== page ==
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I have 4 wheel disks on my 68 Firebird but can't lock up the brakes. It stops ok, better when have some speed or first hit the brakes. But best case the passenger rear will lock up a little. New master cylinder and vacuum booster, stock automatic proportioning valve. 383 doesn't make much vacuum though. How do I determine if I have sufficient vacuum or maybe need a manual proportioning valve?
 

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A inline break pressure gauge will let you find issues. Bit of fluid, a helper, and a afternoon. You can apply vacume to the booster with a mighty vac with the car off to find leaks in the diaphragm
 

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There is no ‘automatic’ or ‘manual’ prop valve.
Disc/drum or disc/disc use a prop valve. Drum/drum use a distribution valve.
Sounds like you don’t have enough vacuum. Usually you need at least 12-14 hg.
Post a pic of your prop valve.
 

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**383 doesn't make much vacuum though. How do I determine if I have sufficient vacuum**

? is the peddle hard at anytime useing the brakes ?

You can check he vacuum from the carb port, vacuum is the same no matter where it is measured 18in at least.

Could remove the line from the booster and check it, however ID is larger than a vacuum gauge line.

Low vacuum & large bumpy cam is normal. Example, my motor pulls a grand total of 7". To solve an aux vacuum pump will need to be installed.

Pep
 

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Discussion Starter #6
Thanks for all the replies. I'm confident the lines are bled of air. Pedal isn't hard really. Checked intake vacuum and realized, duh, I can read vacuum on my Proflo digitally. It's old but that's one thing it does. I did some speed and hard braking while watching the vacuum. Vacuum is 17-20" when I have some speed and let off the throttle. But only 7-10" at lower rpm and idle, and 2-5" at WOT. So brakes are good under some conditions and poor at others. That's something the vacuum pump would fix. I think maybe the front pads needed to bed also because braking improved by the time I was done test driving. Managed to lock most wheels a couple times.:D

RWENUTS can you demystify my prop valve? Is it just hard set to a proportion? What is that proportion? What is the wire for?
https://www.summitracing.com/parts/sum-760185?seid=srese1&cm_mmc=pla-google-_-shopping-_-srese1-_-summit-racing&gclid=EAIaIQobChMIua_smuOo4QIVkLrACh1zDgBPEAQYAyABEgJO1vD_BwE
 

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IIRC they’re usually set for 80% front, 20% rear. On a disc/drum set up. Disc/disc might be the same. I’m not sure what the percentage is however the percentage will be higher at the front.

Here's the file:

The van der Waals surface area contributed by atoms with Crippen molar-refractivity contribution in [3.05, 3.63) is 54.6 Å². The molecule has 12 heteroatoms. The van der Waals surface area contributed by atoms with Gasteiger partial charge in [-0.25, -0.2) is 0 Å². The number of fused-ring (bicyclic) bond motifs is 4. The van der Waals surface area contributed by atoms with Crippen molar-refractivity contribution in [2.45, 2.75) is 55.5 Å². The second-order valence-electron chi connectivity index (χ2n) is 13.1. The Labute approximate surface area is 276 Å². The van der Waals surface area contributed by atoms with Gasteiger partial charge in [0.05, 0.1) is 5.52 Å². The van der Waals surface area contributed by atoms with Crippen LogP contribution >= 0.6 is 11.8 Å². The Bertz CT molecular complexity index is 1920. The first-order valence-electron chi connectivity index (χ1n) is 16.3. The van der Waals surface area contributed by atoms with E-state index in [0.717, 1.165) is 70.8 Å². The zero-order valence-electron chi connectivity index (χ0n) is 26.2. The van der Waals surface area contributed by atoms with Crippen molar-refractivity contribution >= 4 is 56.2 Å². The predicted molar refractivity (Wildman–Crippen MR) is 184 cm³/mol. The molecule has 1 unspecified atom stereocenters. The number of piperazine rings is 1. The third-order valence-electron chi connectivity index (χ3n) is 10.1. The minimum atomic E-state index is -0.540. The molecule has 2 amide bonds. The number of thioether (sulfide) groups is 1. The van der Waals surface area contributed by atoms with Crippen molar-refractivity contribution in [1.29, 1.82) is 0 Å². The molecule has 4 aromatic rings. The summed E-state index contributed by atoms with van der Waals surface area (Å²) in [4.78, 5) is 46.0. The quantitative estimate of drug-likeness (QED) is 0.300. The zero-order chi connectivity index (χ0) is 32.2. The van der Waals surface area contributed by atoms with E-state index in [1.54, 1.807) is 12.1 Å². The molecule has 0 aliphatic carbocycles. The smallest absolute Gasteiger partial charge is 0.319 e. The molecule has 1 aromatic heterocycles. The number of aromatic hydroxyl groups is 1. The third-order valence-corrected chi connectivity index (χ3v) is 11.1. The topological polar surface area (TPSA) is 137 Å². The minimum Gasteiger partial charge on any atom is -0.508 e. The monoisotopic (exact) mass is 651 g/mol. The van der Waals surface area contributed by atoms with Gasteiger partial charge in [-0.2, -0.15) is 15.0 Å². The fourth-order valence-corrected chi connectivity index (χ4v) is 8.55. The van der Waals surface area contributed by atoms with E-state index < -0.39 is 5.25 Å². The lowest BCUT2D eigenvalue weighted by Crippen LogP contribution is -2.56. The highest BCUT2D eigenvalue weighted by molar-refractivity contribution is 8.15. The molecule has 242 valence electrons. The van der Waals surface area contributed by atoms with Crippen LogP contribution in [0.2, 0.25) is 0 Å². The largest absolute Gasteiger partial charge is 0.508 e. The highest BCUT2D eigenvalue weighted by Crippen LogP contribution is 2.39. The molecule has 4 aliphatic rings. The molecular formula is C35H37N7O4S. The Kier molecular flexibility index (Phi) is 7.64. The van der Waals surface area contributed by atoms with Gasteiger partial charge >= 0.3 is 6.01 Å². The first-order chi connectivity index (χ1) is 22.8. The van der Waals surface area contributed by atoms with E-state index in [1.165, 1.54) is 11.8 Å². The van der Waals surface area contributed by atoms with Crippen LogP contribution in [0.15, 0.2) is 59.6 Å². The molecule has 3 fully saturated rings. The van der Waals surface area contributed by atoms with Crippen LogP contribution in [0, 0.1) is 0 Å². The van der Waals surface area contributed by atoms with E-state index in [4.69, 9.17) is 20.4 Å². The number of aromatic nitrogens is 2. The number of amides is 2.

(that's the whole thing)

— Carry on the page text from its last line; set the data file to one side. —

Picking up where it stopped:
The wire is for your brake warning light. If you loose fluid from a leak the piston in the prop moves and trips the switch.

Even though you might need a pump you could try a vacuum tank first.
 

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Discussion Starter #8
IIRC they’re usually set for 80% front, 20% rear. On a disc/drum set up. Disc/disc might be the same. I’m not sure what the percentage is however the percentage will be higher at the front.
The wire is for your brake warning light. If you loose fluid from a leak the piston in the prop moves and trips the switch.

Even though you might need a pump you could try a vacuum tank first.



Thank you! So given that bias, shouldn't I expect the front to lock up and the rear not so much?

I agree on the tank too, I like simple.
 

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Yup!
More braking on the front due to weight transfer.

Thanks. So the stock disk/disk prop valve is new, assumed working. What could be causing the rear to lock up first? I suppose a lot of things like weight transfer, tires, weight balance? I think I need the adjustable prop valve. I've seen them installed on the rear brake line, after the stock disk/disk prop valve. Is that right? I guess it would make the rear 20% adjustable to 0%.
 

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"I'm confident the lines are bled of air. Pedal isn't hard really."


Well hate to tell you but you have to get this part right first. Until you have a hard pedal then you have air in the system. I asume you bench bled the master before starting the bleeding procedure. Power brakes are simply an assist so that the amount of leg effort to brake the car is reduced, it has nothing to do with whether the hydraulic part of the braking system is functioning correctly.



Less than a hard pedal = air in the lines.
 
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Thanks for all the replies. I'm confident the lines are bled of air. Pedal isn't hard really. Checked intake vacuum and realized, duh, I can read vacuum on my Proflo digitally. It's old but that's one thing it does. I did some speed and hard braking while watching the vacuum. Vacuum is 17-20" when I have some speed and let off the throttle. But only 7-10" at lower rpm and idle, and 2-5" at WOT. So brakes are good under some conditions and poor at others. That's something the vacuum pump would fix. I think maybe the front pads needed to bed also because braking improved by the time I was done test driving. Managed to lock most wheels a couple times.:D